December Books #AmReading

Oh wow, it is the last month of this year, and the last month of this decade! Where did the time go, seriously? Well, I know, that alongside the fun of end of term school activities, and getting my own book out there, I have been enjoying another bumper crop of reads!

Time Management for Writers

Time Management for Writers by Katie Forrest
My rating: 5 of 5 stars

Sprinkled with personal anecdotes, Forrest has really broken down the whys and wherefores of how we spend our time each day, and some extremely easy ways to identify our goals, our ‘Whys’, (as she calls them), and then implement strategies to maximise our efficiency.
I, for one, am definitely excited to start a routine where I am more conscious of when I am productive, and how I can create a world that works for me, in my personal life, professional life and with my passion for writing.
Part of my new routine, to be established, will be a set amount of time, 3-4 days a week, where I read a craft book, and actually digest what I am reading and take notes.
This will enable me to hopefully create better words from the off when I get back to my creative writing.

The Fallout

The Fallout by Rebecca Thornton
My rating: 4 of 5 stars

Sarah and Liza are friends who met and bonded through a local NCT group, being a support network for each other through those first fraught months and years of parenthood.
They look out for one another and have been there for each other through thick and thin.
Then something happens, injuring one of their children, and a web of lies, guilt and secrecy is woven.
An interesting format, and I especially liked the WhatsApp chats that were interspersed between chapters, as an extremely relevant addition to the book, seeing as a huge percentage of the population uses it as a means of communication.
Some interesting twists were revealed as the conclusion was reached.
Well, it was definitely a compelling read, seeing as I finished it in a day!
Many thanks to NetGalley and Harper Collins UK for an ARC in exchange for an honest review.

Unexpected Lessons in Love

Unexpected Lessons in Love by Lucy Dillon
My rating: 4 of 5 stars

What happens when you are on your way to your wedding, and moments from arriving, you realise that you can’t do it?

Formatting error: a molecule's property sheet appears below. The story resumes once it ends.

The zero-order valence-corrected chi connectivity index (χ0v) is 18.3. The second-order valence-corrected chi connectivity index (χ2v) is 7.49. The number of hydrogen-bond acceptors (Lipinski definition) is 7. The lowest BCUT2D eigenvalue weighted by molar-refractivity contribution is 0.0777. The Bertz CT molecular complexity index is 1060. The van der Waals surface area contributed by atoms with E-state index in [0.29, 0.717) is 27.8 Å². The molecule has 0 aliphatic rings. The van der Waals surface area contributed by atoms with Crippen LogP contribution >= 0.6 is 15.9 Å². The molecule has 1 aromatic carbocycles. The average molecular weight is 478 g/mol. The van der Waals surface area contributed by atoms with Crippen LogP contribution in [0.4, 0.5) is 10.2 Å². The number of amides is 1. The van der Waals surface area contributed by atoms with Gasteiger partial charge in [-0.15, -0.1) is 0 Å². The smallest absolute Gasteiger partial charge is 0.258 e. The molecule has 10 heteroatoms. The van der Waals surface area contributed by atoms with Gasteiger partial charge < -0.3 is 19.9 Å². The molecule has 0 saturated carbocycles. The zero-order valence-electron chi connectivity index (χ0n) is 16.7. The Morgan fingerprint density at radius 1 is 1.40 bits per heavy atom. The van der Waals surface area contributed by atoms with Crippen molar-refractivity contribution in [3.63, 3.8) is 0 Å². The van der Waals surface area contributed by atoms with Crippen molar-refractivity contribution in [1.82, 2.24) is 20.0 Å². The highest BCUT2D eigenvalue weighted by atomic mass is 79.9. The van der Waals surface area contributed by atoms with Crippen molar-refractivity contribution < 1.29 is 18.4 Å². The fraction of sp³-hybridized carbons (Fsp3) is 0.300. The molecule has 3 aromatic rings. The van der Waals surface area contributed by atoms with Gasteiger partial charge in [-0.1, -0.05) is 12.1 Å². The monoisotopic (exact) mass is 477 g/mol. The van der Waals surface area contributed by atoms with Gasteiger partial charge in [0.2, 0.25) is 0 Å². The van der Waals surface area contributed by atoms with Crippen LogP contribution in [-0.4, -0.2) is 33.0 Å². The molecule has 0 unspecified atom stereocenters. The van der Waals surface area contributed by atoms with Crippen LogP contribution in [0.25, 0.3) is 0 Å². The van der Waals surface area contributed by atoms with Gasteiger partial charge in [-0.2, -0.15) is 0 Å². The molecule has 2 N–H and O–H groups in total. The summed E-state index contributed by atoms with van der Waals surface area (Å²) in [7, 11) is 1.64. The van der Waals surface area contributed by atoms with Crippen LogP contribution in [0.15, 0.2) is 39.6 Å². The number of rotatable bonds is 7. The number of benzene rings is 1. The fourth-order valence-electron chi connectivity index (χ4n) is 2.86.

Then you send a message to your intended, only to find out that he has been involved in a horrific accident?
Guilt sears through you, as well as confusion,
What do you do now? Was it your fault?
Jeannie McCarthy was in this exact position.
Until Dan gained consciousness, she wouldn’t know whether he’d heard the message.
So she’d have to pretend to be the loving fiancee, waiting for any news on his recovery.
Meanwhile, Jeannie tries to fill the waiting with attempts to settle into a new town and finds herself immersed in the caring of several litters of puppies, making new friends, and reigniting her love of songwriting.
I was swept away by this tale of crossed connections. It is a love story, with breakups. A sad, yet happy tale.
Good? I’d like to think so! I finished it in a day!
Many thanks to NetGalley and Random House UK for an ARC in exchange for an honest review.

Published 9th Jan 2020

She

She by HC Warner
My rating: 4 of 5 stars

Ben is reeling from a break-up, and suddenly the most attractive woman he’s seen is showing interest in him.
Forget interest, Bella wants him.
And from want, branches commitment in the form of a sudden pregnancy and quick wedding.
But things aren’t always as they seem.
As Ben withdraws from his friends and family, Bella’s claws dig deeper into him.
What’s the story?

I was totally immersed in the story, and the twists, followed by the point of view changes, made me despise Bella all the more.

A fantastic story that keeps you gripped until the very end! I’ve already recommended it to a few friends!